Peter Lynch's Secret Formula for Valuing a Stock's Growth

The P/E Ratio, PEG Ratio, and Dividend-Adjusted PEG Ratio

Peter Lynch was fond of using modified forms of the p/e ratio known as the PEG ratio and dividend-adjusted PEG ratio.
Peter Lynch was fond of using modified forms of the p/e ratio known as the PEG ratio and dividend-adjusted PEG ratio. These allowed him to factor in a stock's growth and dividend into the price-to-earnings calculation and better understand how much he was paying for the business. Tetra Images / Getty Images

Arguably the greatest mutual fund manager in history, Peter Lynch's astounding record at the helm of the flagship Fidelity fund before retiring guaranteed him a permanent spot in the money management hall of fame.  It was Peter Lynch who helped introduce me to the concept of stocks ultimately being proportional ownership stakes in operating businesses; that the stock market is effectively an auction and what really counts is the underlying performance of the enterprise, which eventually exerts itself if you hold for long enough and pay a reasonable enough price relative to net present value and, in some rarer cases, assets on the balance sheet.

 Through Lynch, I came to be introduced to the writings of people like Benjamin Graham, Philip Fisher, and others who had an enormously beneficial influence on my capital allocation framework.

One of Peter Lynch's books is called One Up on Wall Street. If you forced me to identify the one text that was probably more important to my development as an investor than all of the other countless writings I've consumed, it'd win the crown.  Even today, I have three copies in my personal library, one of which is among my most cherished possessions. Had I not read it as a child back in the early to mid-1990s, it is highly doubtful my career trajectory would have ended up like it did; that I would have been writing as the Investing for Beginners Expert since 2001 or in the midst of launching a global asset management business for affluent and high net worth individuals, families, and institutions.

  My particular mental wiring already predisposed me to fundamental investing but Peter Lynch made me a lifetime convert.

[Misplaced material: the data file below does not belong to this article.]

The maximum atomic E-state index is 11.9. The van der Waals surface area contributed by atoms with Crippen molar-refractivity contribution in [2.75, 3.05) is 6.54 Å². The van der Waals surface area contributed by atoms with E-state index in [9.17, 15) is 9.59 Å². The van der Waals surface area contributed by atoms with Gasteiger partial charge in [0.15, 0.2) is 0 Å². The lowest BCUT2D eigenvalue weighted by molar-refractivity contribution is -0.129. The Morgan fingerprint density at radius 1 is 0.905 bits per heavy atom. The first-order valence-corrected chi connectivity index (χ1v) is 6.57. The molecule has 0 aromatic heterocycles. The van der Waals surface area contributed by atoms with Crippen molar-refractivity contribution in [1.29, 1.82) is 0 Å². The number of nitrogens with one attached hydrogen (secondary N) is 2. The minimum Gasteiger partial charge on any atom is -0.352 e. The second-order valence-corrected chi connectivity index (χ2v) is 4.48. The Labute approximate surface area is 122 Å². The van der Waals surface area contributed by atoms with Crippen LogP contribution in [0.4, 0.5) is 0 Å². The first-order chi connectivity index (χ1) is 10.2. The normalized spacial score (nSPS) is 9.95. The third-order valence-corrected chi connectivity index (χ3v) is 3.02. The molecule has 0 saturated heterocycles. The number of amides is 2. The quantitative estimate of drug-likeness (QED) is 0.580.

Among the lessons in One Up on Wall Street - and there are many investing tips, including one of my favorite portfolio questions you should ask yourself at the end of each year - Lynch gave a simple, straight-forward explanation as to his preferred metric for doing a quick and dirty valuation of a firm's investment prospect.

 Before I give you my take on it, and offer some expansion for new investors who need to be walked through the specifics, let me give you the direct quote:

"The p/e ratio of any company that's fairly priced will equal its growth rate ... If the p/e of Coca-Cola is 15, you'd expect the company to be growing at about 15 percent a year, etc. But if the p/e ratio is less than the growth rate, you may have found yourself a bargain. A company, say, with a growth rate of 12 percent a year ... and a p/e ratio of 6 is a very attractive prospect. On the other hand, a company with a growth rate of 6 percent a year and a p/e ratio of 12 is an unattractive prospect and headed for a comedown."

"In general, a p/e ratio that's half the growth rate is very positive, and one that's twice the growth rate is very negative."

Later, Lynch goes on to offer a different approach to the same basic concept:

"A slightly more complicated formula enables us to compare growth rates to earnings, while also taking the dividends into account. Find the long-term growth rate (say, Company X's is 12 percent), add the dividend yield (Company X pays 3 percent), and divide by the p/e ratio (Company X's is 10). 12 plus 3 divided by 10 is 1.5."

"Less than a 1 is poor, and a 1.5 is okay, but what you're really looking for is a 2 or better. A company with a 15 percent growth rate, a 3 percent dividend, and a p/e of 6 would have a fabulous 3."

The P/E Ratio vs. The PEG Ratio vs. The Dividend Adjusted PEG Ratio

What does all of this mean?  In effect, Peter Lynch is introducing the reader to two concepts, the PEG ratio and the Dividend-Adjusted PEG ratio, which are more advanced, more informative versions of the price-to-earnings ratio.  I've written specific articles on all three, with explanations to walk you through the math, but let me summarize them here to give you a brief overview of help clarify the concepts.

As you get more advanced, and learn the intricacies of corporate finance, accounting, and business; when you learn to read a balance sheet and analyze an income statement, you'll most likely substitute a different metric based upon free cash flow for the earnings variable in these formulas.  Personally, I prefer something known as owner earnings.  It actually measures the amount of money a private owner could extract from a business without hurting the company's competitive position.